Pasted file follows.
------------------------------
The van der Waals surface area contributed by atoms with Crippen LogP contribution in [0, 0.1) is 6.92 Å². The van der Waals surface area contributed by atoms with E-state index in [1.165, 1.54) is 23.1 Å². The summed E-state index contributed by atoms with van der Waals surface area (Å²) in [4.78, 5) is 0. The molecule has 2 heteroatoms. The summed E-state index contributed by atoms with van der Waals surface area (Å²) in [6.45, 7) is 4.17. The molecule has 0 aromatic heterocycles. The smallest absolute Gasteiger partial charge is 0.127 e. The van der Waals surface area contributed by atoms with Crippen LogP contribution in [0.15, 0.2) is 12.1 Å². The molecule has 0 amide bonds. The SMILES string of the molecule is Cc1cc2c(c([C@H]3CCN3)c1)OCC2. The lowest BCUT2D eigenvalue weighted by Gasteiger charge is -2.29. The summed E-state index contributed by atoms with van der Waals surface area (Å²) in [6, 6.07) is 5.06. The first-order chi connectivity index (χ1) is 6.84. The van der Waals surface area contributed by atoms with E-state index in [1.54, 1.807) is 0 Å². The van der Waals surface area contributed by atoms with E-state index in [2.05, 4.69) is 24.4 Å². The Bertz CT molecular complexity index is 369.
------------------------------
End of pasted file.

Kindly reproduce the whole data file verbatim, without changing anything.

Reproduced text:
The van der Waals surface area contributed by atoms with Crippen LogP contribution in [0, 0.1) is 6.92 Å². The van der Waals surface area contributed by atoms with E-state index in [1.165, 1.54) is 23.1 Å². The summed E-state index contributed by atoms with van der Waals surface area (Å²) in [4.78, 5) is 0. The molecule has 2 heteroatoms. The summed E-state index contributed by atoms with van der Waals surface area (Å²) in [6.45, 7) is 4.17. The molecule has 0 aromatic heterocycles. The smallest absolute Gasteiger partial charge is 0.127 e. The van der Waals surface area contributed by atoms with Crippen LogP contribution in [0.15, 0.2) is 12.1 Å². The molecule has 0 amide bonds. The SMILES string of the molecule is Cc1cc2c(c([C@H]3CCN3)c1)OCC2. The lowest BCUT2D eigenvalue weighted by Gasteiger charge is -2.29. The summed E-state index contributed by atoms with van der Waals surface area (Å²) in [6, 6.07) is 5.06. The first-order chi connectivity index (χ1) is 6.84. The van der Waals surface area contributed by atoms with E-state index in [1.54, 1.807) is 0 Å². The van der Waals surface area contributed by atoms with E-state index in [2.05, 4.69) is 24.4 Å². The Bertz CT molecular complexity index is 369.